· First, employers must not decrease their ratio of full-time workers in the United States to full-time workers outside the United States and they must maintain corporate headquarters in the United States if the company has ever been headquartered there.

· Second, they must pay a minimum hourly wage sufficient to keep a family of three out of poverty: at least $7.80 per hour.

· Third, they must provide a defined benefit retirement plan or a defined contribution retirement plan that fully matches at least five percent of each worker’s contribution.

· Fourth, they must pay at least sixty percent of each worker’s health care premiums.

· Fifth, they must pay the difference between a worker’s regular salary and military salary and continue the health insurance for all National Guard and Reserve employees who are called for active duty.

· Sixth, they must maintain neutrality in employee organising campaigns.

Only the last of these conditions does not raise serious issues. In a free society, any worker should be able to join the union of his or her choice or not join.

Color of Obama - Not Green

If you care about the environment and fawn over Obama then perhaps you should think twice.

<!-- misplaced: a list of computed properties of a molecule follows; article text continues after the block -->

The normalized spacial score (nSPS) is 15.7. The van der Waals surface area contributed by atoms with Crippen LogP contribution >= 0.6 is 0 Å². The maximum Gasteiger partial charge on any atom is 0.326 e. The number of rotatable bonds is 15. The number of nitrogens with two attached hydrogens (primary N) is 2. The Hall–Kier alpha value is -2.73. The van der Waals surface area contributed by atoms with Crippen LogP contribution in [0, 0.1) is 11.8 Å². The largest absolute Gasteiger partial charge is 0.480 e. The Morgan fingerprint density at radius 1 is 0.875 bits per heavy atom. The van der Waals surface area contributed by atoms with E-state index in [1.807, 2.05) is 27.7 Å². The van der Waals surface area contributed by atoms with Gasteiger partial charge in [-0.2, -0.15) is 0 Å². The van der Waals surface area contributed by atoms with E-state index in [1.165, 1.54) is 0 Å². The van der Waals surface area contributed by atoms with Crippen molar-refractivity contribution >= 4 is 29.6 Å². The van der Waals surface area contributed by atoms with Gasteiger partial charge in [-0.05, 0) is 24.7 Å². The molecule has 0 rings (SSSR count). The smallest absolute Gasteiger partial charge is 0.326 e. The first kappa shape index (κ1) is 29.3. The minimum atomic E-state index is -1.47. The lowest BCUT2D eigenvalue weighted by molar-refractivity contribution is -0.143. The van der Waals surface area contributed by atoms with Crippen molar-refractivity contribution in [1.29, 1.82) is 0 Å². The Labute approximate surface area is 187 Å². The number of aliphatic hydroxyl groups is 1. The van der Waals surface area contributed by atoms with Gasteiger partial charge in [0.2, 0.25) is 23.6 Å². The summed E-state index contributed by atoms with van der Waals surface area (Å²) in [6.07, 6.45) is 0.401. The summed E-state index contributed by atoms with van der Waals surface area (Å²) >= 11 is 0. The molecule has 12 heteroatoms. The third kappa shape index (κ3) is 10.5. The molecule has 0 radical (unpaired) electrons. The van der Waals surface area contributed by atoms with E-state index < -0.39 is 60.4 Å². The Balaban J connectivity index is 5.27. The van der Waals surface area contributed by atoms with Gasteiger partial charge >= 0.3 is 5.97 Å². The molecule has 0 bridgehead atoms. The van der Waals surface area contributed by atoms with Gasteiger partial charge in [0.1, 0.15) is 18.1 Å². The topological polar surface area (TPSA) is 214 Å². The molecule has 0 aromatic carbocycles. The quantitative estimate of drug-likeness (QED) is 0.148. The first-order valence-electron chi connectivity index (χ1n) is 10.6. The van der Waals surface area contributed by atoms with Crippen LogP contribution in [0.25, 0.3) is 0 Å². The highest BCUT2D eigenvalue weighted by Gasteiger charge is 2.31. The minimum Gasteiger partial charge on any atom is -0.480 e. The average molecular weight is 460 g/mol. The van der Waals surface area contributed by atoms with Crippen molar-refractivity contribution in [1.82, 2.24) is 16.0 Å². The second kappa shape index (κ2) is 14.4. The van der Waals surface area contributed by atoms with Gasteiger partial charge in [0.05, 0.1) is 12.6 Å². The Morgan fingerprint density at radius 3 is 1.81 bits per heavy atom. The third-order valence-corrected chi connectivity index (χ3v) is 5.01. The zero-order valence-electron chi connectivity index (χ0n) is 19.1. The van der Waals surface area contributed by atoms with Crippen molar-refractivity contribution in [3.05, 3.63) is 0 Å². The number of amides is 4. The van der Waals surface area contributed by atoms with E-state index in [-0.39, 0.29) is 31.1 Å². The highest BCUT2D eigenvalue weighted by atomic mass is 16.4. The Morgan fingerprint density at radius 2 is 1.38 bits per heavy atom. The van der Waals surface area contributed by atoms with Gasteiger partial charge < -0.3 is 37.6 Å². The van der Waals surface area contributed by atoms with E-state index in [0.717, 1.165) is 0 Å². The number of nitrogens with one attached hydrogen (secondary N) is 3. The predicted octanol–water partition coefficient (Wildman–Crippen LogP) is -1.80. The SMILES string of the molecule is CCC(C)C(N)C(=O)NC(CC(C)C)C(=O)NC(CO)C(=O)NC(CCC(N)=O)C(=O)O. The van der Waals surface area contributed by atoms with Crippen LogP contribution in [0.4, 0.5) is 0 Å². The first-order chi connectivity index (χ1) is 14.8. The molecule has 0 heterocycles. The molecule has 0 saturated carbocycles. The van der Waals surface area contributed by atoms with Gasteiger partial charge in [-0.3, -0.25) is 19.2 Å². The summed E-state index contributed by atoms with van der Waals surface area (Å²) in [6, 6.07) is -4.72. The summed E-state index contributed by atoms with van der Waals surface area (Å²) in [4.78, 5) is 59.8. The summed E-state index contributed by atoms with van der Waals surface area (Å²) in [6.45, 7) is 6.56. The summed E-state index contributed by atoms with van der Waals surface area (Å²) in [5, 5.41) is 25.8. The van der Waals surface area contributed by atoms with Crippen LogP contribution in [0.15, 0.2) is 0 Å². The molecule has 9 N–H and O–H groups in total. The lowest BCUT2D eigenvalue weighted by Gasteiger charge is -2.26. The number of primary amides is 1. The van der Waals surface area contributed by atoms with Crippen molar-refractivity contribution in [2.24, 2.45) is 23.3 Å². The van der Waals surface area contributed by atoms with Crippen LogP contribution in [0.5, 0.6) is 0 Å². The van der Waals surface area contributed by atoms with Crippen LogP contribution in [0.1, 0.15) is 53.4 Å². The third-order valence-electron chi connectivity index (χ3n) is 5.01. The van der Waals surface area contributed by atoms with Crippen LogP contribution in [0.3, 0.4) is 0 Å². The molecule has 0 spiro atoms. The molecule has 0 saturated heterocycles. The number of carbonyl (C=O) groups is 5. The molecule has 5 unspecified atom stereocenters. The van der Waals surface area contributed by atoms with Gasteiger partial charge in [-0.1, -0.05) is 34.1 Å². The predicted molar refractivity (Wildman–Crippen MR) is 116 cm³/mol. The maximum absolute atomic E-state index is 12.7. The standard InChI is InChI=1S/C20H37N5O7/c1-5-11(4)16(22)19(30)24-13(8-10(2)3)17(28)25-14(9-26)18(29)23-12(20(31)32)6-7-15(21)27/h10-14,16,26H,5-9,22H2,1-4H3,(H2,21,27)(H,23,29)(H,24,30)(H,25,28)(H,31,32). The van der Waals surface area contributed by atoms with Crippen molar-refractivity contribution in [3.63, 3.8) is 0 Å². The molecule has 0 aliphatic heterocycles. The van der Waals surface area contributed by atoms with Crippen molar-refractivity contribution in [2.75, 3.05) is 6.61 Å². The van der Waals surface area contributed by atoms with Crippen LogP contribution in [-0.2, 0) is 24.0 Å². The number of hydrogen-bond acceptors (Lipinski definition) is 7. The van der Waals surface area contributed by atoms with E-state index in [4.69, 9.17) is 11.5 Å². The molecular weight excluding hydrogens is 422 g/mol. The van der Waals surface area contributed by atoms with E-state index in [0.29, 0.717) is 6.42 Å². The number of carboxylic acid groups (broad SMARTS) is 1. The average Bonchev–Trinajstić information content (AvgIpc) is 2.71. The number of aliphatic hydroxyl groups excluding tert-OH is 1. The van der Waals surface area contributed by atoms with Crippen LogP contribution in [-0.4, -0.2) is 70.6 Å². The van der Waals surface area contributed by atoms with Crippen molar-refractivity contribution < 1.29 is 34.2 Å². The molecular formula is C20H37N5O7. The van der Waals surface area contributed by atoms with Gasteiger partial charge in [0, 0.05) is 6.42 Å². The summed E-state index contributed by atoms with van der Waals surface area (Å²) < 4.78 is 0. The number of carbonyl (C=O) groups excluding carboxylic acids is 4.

From NYTimes

'In 2000, McCain ran for president and reiterated his longstanding opposition to ethanol subsidies. Though it crippled his chances in Iowa, he argued that ethanol was a wasteful giveaway. A recent study in the journal Science has shown that when you take all impacts into consideration, ethanol consumption increases greenhouse gas emissions compared with regular gasoline. Unlike, say, Barack Obama, McCain still opposes ethanol subsidies.'

Willam F Buckley Jr - Intellectual Powerhouse

Another one of my idols passes away.

William F Buckley Jr died today.

I distinctly remember reading his writings in high school as the Regan Revolution ripped through American politics. In college I watched him on tv and was dazzled by his command of the English language and his distinct diction.

He took the conservative movement (the Regan brand) to new intellectual heights and provided visceral, verbose fire power against the Liberal ideology.

I did not agree with him on some issues but there was enough agreement to have his words shape my political views.